The University Record, September 17, 1997
Richard Booker Brandt, professor emeritus of philosophy, died here Sept. 10. He was 86 years old.
Considered one of the most influential moral philosophers of the second half of the 20th century, Brandt was the author of nearly 100 articles and six books, including A Theory of the Good and the Right (1979), generally considered his crowning achievement in ethics.
"Richard Brandt was one of the most eminent and influential moral philosophers of his generation," said Allan F. Gibbard, the Richard B. Brandt Distinguished Professor of Philosophy. "His books were landmarks, and he was prolific with important articles to very near the end of his long life. His writing was always careful and clear, trenchant and imaginative.
"Traditional philosophical questions, he insisted, are often confused, and a philosopher must work to identify what is clear and important in them," Gibbard said. "He rejected appeals to 'intuition,' and worked to find better ways to support philosophical conclusions. Brandt was creative and insightful in reformulating questions, proposing solutions to them and arguing for his positions. He was always determined to get to the root of an issue. His 'rule-utilitarianism' is today one of the leading theories of moral right and wrong. It bases answers to moral questions on the benefits that flow from the widespread acceptance of moral rules in a society.
"Brandt's work," Gibbard added, "was by no means confined, though, to the foundations of ethics. He worked on a wide range of philosophical problems, and on public moral issues regarding suicide, the rules of war, defective newborns, and welfare policies. In developing his philosophical theories, he drew on a vast range of learning not only in philosophy, but in psychology and anthropology, and in this way he expanded the scope of contemporary philosophy."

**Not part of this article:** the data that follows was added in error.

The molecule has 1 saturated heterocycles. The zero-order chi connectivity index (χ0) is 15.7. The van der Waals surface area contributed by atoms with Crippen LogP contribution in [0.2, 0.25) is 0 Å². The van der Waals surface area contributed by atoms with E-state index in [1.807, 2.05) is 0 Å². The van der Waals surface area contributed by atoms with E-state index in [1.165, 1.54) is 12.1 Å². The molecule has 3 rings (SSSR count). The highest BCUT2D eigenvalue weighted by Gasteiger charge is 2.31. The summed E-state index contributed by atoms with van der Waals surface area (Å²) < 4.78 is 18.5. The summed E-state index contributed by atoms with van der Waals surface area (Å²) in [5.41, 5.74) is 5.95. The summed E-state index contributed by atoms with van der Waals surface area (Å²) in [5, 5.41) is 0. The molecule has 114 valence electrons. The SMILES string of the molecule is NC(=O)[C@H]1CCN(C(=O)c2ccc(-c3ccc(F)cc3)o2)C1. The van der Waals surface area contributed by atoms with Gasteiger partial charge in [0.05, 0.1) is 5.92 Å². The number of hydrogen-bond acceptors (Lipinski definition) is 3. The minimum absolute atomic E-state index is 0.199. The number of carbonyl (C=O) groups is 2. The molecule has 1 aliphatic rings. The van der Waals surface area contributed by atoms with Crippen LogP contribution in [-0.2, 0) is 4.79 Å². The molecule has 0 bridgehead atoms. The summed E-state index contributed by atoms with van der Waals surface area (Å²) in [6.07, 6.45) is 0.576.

Brandt was born Oct. 17, 1910, in Wilmington, Ohio. He graduated from Denison University in 1930. He studied at Trinity College, Cambridge University, where he received a second B.A., then at Tuebingen University. He received his Ph.D. in philosophy from Yale University in 1936. He taught philosophy at Swarthmore College until 1964, then assumed the chairmanship of the Department of Philosophy at the U-M, where he later was named the Roy Wood Sellars Distinguished College Professor of Philosophy.
He was a fellow of the Guggenheim Foundation, a fellow at the Center for Advanced Studies in the Behavioral Sciences in Stanford, Calif., and a senior fellow of the National Endowment for the Humanities. He served as president of the American Philosophical Association, western division, and was a member of the American Academy of Arts and Sciences.
In 1974 he was selected to give the John Locke lectures at Oxford University, which were the basis for A Theory of the Good and the Right.
He is survived by two children, Richard (Gigi) Brandt of Salt Lake City, Utah, and Karen Brandt of St. Paul, Minn.; two grandchildren, Jared (Rachel) Brandt of San Francisco, Calif., and Kristen (Jim) Campbell of Davis, Calif.; and by his friend and companion Karina Niemeyer of Ann Arbor.
Memorial contributions may be made to the Alzheimer's Association of South Central Michigan, P.O. Box 1713, Ann Arbor, MI 48106, or a charity of choice. A memorial service is planned for later this fall.